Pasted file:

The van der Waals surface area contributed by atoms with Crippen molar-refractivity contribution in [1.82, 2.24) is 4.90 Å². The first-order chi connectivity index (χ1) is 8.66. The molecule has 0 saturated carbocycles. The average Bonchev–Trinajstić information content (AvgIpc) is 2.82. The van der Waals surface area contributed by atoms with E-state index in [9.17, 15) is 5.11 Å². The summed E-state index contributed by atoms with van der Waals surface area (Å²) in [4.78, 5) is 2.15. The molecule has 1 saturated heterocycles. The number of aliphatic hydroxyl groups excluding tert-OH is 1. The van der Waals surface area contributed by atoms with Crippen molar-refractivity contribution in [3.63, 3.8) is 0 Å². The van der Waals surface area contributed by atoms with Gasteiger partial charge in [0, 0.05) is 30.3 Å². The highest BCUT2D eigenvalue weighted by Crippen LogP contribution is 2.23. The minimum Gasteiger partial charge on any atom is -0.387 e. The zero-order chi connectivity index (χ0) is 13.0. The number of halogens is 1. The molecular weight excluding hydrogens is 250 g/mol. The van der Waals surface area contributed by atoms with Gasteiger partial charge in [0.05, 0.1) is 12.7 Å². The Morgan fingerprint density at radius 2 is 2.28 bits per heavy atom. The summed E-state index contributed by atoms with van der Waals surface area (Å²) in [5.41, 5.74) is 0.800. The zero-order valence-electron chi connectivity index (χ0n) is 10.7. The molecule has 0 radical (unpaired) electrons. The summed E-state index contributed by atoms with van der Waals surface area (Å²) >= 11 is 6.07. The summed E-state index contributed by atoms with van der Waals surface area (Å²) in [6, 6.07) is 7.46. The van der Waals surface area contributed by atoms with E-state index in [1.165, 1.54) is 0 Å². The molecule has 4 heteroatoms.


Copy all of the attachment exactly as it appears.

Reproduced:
The van der Waals surface area contributed by atoms with Crippen molar-refractivity contribution in [1.82, 2.24) is 4.90 Å². The first-order chi connectivity index (χ1) is 8.66. The molecule has 0 saturated carbocycles. The average Bonchev–Trinajstić information content (AvgIpc) is 2.82. The van der Waals surface area contributed by atoms with E-state index in [9.17, 15) is 5.11 Å². The summed E-state index contributed by atoms with van der Waals surface area (Å²) in [4.78, 5) is 2.15. The molecule has 1 saturated heterocycles. The number of aliphatic hydroxyl groups excluding tert-OH is 1. The van der Waals surface area contributed by atoms with Crippen molar-refractivity contribution in [3.63, 3.8) is 0 Å². The van der Waals surface area contributed by atoms with Gasteiger partial charge in [0, 0.05) is 30.3 Å². The highest BCUT2D eigenvalue weighted by Crippen LogP contribution is 2.23. The minimum Gasteiger partial charge on any atom is -0.387 e. The zero-order chi connectivity index (χ0) is 13.0. The number of halogens is 1. The molecular weight excluding hydrogens is 250 g/mol. The van der Waals surface area contributed by atoms with Gasteiger partial charge in [0.05, 0.1) is 12.7 Å². The Morgan fingerprint density at radius 2 is 2.28 bits per heavy atom. The summed E-state index contributed by atoms with van der Waals surface area (Å²) in [5.41, 5.74) is 0.800. The zero-order valence-electron chi connectivity index (χ0n) is 10.7. The molecule has 0 radical (unpaired) electrons. The summed E-state index contributed by atoms with van der Waals surface area (Å²) >= 11 is 6.07. The summed E-state index contributed by atoms with van der Waals surface area (Å²) in [6, 6.07) is 7.46. The van der Waals surface area contributed by atoms with E-state index in [1.165, 1.54) is 0 Å². The molecule has 4 heteroatoms.